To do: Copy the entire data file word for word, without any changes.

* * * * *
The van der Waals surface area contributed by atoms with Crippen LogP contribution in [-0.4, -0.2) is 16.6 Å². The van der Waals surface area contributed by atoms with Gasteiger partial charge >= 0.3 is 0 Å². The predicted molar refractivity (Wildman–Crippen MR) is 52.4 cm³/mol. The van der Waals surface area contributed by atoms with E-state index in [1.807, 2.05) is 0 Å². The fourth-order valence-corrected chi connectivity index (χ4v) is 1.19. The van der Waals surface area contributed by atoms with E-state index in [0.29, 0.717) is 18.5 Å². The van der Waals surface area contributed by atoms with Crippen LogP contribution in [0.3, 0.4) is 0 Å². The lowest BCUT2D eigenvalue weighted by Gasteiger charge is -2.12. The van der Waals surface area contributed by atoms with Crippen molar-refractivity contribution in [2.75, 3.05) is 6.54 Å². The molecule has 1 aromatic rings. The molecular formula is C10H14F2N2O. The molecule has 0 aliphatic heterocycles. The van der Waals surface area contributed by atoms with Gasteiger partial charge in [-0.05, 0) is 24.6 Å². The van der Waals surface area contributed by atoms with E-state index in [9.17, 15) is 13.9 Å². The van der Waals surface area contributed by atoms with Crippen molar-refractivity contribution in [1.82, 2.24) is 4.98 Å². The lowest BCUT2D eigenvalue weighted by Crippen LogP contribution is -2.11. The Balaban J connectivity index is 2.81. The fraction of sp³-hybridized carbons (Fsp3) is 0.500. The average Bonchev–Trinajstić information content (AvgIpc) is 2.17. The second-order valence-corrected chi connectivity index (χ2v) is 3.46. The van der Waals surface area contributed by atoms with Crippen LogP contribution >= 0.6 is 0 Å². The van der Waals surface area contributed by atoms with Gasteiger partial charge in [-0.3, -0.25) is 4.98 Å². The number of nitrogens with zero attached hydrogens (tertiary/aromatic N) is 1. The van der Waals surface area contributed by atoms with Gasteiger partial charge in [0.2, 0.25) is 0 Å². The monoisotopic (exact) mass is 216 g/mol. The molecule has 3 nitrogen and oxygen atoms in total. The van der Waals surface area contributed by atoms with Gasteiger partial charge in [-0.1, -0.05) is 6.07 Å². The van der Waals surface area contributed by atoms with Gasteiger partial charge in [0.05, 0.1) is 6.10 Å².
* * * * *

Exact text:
The van der Waals surface area contributed by atoms with Crippen LogP contribution in [-0.4, -0.2) is 16.6 Å². The van der Waals surface area contributed by atoms with Gasteiger partial charge >= 0.3 is 0 Å². The predicted molar refractivity (Wildman–Crippen MR) is 52.4 cm³/mol. The van der Waals surface area contributed by atoms with E-state index in [1.807, 2.05) is 0 Å². The fourth-order valence-corrected chi connectivity index (χ4v) is 1.19. The van der Waals surface area contributed by atoms with E-state index in [0.29, 0.717) is 18.5 Å². The van der Waals surface area contributed by atoms with Crippen LogP contribution in [0.3, 0.4) is 0 Å². The lowest BCUT2D eigenvalue weighted by Gasteiger charge is -2.12. The van der Waals surface area contributed by atoms with Crippen molar-refractivity contribution in [2.75, 3.05) is 6.54 Å². The molecule has 1 aromatic rings. The molecular formula is C10H14F2N2O. The molecule has 0 aliphatic heterocycles. The van der Waals surface area contributed by atoms with Gasteiger partial charge in [-0.05, 0) is 24.6 Å². The van der Waals surface area contributed by atoms with E-state index in [9.17, 15) is 13.9 Å². The van der Waals surface area contributed by atoms with Crippen molar-refractivity contribution in [1.82, 2.24) is 4.98 Å². The lowest BCUT2D eigenvalue weighted by Crippen LogP contribution is -2.11. The Balaban J connectivity index is 2.81. The fraction of sp³-hybridized carbons (Fsp3) is 0.500. The average Bonchev–Trinajstić information content (AvgIpc) is 2.17. The second-order valence-corrected chi connectivity index (χ2v) is 3.46. The van der Waals surface area contributed by atoms with Crippen LogP contribution >= 0.6 is 0 Å². The van der Waals surface area contributed by atoms with Gasteiger partial charge in [-0.3, -0.25) is 4.98 Å². The number of nitrogens with zero attached hydrogens (tertiary/aromatic N) is 1. The van der Waals surface area contributed by atoms with Gasteiger partial charge in [0.2, 0.25) is 0 Å². The monoisotopic (exact) mass is 216 g/mol. The molecule has 3 nitrogen and oxygen atoms in total. The van der Waals surface area contributed by atoms with Gasteiger partial charge in [-0.1, -0.05) is 6.07 Å². The van der Waals surface area contributed by atoms with Gasteiger partial charge in [0.05, 0.1) is 6.10 Å².